In 1999, Indian Motorcycle Company of America (IMCA) emerged. America is at a crossroads … they opened and started operations in a different social climate than that of the original Indian Motocycle Company. IMCA was sued in 2000 by the Cow Creek Umpqua of Oregon under the Indian Arts and Crafts Act of 1990 for their use of “Indian”. Today, the company is now a subsidiary of Polaris Inc. as Indian Motorcycle International, LLC, having refocused its branding with far less focus on Native American imagery.

Edison-Splitdorf Magneto

You might recall that I previously posted articles on “Bob”… a remarkable motorcycle restorer and his vintage motorcycle collection in the northwest.

This original motorcycle is from that collection and shows an aged patina as one of the first-year Indian Powerplus V-twin’s from 1916.  It is in excellent running condition and was ridden and showcased regularly at vintage events. The Powerplus is a 61ci (997.6cc) ‘flat head’ (Gustafson sidevalve) 42-degree V-twin. The bore and stroke is 3 1/8 x 3 31/32 (18HP), the primary drive was a single-row chain under stamped metal dust cover, the suspension in front was cradle spring front fork with a single multi-leaf spring; the rear had an optional swinging arm and leaf spring, or the rare rigid version.  The transmission is a three-speed, hand-change gearbox and foot-operated clutch.. The Powerplus was an influential design of sidevalve engines and encouraged rivals such as Harley-Davidson to follow suit.

1916 Indian Powerplus

This Indian Powerplus is the rare “hard-tail” configuration, which implies to have been manufactured in Toronto Canada and made for the export market.  At the time, it was approx $25 less than the rear suspension model.  It was purchased in somewhat of a dismantled state and restored using Indian original components. Refurbishment included a complete reconditioning of main-shafts, bearing, cylinders, valve seats and various springs and gearbox bearing/pinions along with spokes and tires.  Bob also reconditioned the carburetor, but had to replace the original magneto with an Edison-Splitdorf magneto from the 1930s.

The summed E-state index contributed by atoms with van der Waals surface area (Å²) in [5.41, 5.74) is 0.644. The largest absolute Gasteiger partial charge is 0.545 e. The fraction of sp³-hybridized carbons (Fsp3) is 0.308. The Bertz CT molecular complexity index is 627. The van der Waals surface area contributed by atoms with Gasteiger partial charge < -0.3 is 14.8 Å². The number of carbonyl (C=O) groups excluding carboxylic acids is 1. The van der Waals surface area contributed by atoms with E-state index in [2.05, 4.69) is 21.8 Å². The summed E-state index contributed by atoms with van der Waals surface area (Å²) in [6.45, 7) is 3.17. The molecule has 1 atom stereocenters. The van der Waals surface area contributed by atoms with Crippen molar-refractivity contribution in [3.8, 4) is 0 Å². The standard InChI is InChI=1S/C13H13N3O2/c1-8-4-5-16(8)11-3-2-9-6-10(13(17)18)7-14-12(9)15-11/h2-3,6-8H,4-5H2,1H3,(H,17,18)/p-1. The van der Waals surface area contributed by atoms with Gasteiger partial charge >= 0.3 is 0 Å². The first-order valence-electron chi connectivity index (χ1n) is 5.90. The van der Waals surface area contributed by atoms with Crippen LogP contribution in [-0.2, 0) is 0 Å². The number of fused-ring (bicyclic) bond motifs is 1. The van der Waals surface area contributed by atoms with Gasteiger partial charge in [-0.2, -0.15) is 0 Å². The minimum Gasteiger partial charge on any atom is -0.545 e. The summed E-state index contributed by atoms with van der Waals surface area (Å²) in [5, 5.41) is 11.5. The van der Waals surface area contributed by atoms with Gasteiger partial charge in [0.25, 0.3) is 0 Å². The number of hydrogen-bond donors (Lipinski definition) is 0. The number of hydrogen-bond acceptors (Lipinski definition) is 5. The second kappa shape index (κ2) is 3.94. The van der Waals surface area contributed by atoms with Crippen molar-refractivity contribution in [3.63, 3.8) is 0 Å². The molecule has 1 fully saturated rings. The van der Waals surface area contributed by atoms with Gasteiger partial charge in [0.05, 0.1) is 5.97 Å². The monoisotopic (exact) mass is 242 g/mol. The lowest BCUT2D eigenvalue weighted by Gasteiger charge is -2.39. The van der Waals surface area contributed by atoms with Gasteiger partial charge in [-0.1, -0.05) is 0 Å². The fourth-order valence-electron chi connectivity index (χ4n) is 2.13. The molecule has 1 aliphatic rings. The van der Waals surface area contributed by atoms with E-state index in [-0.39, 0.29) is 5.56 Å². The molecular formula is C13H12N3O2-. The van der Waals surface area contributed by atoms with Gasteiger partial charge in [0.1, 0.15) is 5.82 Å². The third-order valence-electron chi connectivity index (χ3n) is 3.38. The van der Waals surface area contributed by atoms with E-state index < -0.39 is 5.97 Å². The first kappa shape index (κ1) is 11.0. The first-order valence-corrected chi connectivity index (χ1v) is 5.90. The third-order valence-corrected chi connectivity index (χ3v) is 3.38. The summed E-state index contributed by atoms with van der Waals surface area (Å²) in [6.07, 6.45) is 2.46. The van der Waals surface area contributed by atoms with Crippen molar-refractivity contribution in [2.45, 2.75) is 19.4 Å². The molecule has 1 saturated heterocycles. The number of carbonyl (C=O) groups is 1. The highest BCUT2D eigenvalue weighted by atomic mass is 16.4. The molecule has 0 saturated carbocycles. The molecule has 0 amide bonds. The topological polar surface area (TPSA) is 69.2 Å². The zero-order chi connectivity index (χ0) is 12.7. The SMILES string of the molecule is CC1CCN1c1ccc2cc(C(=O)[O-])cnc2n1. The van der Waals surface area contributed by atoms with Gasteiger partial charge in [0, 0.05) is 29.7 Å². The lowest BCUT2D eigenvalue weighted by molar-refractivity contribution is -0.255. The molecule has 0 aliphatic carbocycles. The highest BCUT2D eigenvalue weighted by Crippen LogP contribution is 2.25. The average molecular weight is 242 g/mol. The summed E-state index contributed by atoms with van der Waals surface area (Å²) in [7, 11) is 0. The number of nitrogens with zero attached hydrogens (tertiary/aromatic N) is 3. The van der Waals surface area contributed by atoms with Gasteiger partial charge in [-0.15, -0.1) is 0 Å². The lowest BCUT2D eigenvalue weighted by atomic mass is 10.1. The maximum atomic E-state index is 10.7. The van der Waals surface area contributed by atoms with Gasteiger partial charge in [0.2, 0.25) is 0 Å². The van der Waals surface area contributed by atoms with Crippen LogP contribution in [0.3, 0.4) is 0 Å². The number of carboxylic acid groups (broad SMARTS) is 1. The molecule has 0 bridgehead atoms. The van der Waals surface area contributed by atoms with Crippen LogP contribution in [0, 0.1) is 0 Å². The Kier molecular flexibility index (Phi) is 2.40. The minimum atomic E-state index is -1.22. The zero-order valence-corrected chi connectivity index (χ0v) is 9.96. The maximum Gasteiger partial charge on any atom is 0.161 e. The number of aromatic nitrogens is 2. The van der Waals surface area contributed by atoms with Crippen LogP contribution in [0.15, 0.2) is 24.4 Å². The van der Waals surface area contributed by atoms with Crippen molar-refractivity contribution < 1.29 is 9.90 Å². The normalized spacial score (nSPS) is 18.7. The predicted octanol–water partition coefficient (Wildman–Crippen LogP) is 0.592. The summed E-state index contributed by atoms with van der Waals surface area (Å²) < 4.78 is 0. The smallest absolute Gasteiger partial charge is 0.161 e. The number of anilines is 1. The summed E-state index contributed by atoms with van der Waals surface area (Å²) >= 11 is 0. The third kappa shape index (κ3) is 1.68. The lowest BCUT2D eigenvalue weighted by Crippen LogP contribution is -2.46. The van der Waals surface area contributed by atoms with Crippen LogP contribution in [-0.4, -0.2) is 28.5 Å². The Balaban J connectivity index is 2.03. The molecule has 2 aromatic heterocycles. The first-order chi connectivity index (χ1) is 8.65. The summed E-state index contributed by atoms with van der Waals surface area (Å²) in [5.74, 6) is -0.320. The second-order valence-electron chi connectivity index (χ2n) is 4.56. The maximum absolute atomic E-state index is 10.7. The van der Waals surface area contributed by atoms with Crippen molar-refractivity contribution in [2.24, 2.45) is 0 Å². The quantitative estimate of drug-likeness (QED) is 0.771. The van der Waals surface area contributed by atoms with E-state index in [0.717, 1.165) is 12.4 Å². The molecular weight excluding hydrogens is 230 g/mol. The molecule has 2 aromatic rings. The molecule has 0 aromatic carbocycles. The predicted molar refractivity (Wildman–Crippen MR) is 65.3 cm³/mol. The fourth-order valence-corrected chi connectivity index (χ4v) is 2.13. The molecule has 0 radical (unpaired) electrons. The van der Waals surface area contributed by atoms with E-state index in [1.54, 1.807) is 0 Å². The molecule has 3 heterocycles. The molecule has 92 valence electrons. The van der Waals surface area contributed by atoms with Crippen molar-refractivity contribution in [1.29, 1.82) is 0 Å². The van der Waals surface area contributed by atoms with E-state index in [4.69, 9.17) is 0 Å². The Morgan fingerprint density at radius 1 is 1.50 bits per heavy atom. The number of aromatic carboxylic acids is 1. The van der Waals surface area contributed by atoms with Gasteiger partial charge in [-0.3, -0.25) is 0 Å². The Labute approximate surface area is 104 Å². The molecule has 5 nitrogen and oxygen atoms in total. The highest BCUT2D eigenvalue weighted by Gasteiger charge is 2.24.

This motorcycle is a fantastic older restoration of a desirable early Indian in original patina condition. It might even be ready for use in an upcoming Motorcycle Cannonball!

1916 Indian Powerplus idling video:

Photos and video taken by the author.

All Rights Reserved (C) Northwest Harley Blog

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Archives Warehouse — Harley-Davidson Museum — Milwaukee, WI

Before jumping into the nuts and bolts…

Disclaimer: Some of the names and identifying details have been changed to protect the privacy of individuals.

This article is the first in a series of planned posts about a collection of vintage motorcycles in the northwest and the man whose work was steeped in the craftsmanship necessary to become proficient at restoring this collection.

Outbuildings, Workshop and Showroom

I’m not a motorcycle archivist, but definitely a fan of reflections in a classic motorcycle headlamp. Vintage motorcycles turn heads wherever they go.

You might find on a typical road trip to Sturgis, a classic motorcycle rattling along in it’s own space in the slow lane.  You’ll roll up along side to pass then with a nod to the rider, be momentarily distracted from the road as the vibrating antique parts try and reach out to tell their story.